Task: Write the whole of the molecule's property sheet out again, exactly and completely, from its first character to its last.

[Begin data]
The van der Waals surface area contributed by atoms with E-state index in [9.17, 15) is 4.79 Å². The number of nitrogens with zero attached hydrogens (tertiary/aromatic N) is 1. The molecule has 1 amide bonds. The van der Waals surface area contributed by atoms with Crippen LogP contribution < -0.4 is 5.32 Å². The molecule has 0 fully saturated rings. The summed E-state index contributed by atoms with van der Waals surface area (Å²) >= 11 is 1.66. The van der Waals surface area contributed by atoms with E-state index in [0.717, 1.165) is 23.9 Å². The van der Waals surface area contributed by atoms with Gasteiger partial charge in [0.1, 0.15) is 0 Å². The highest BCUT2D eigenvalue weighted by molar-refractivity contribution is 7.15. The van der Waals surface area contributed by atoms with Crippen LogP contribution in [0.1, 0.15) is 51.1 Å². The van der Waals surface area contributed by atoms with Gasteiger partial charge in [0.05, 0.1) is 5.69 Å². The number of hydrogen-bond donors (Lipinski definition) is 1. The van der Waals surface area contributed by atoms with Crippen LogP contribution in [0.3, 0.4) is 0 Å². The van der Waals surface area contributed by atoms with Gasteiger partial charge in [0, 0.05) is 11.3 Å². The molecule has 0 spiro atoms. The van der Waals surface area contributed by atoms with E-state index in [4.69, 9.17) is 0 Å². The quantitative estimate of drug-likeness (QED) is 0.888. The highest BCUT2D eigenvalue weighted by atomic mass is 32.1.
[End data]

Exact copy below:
The van der Waals surface area contributed by atoms with E-state index in [9.17, 15) is 4.79 Å². The number of nitrogens with zero attached hydrogens (tertiary/aromatic N) is 1. The molecule has 1 amide bonds. The van der Waals surface area contributed by atoms with Crippen LogP contribution < -0.4 is 5.32 Å². The molecule has 0 fully saturated rings. The summed E-state index contributed by atoms with van der Waals surface area (Å²) >= 11 is 1.66. The van der Waals surface area contributed by atoms with E-state index in [0.717, 1.165) is 23.9 Å². The van der Waals surface area contributed by atoms with Gasteiger partial charge in [0.1, 0.15) is 0 Å². The highest BCUT2D eigenvalue weighted by molar-refractivity contribution is 7.15. The van der Waals surface area contributed by atoms with Crippen LogP contribution in [0.1, 0.15) is 51.1 Å². The van der Waals surface area contributed by atoms with Gasteiger partial charge in [0.05, 0.1) is 5.69 Å². The number of hydrogen-bond donors (Lipinski definition) is 1. The van der Waals surface area contributed by atoms with Crippen LogP contribution in [0.3, 0.4) is 0 Å². The van der Waals surface area contributed by atoms with Gasteiger partial charge in [0, 0.05) is 11.3 Å². The molecule has 0 spiro atoms. The van der Waals surface area contributed by atoms with E-state index in [4.69, 9.17) is 0 Å². The quantitative estimate of drug-likeness (QED) is 0.888. The highest BCUT2D eigenvalue weighted by atomic mass is 32.1.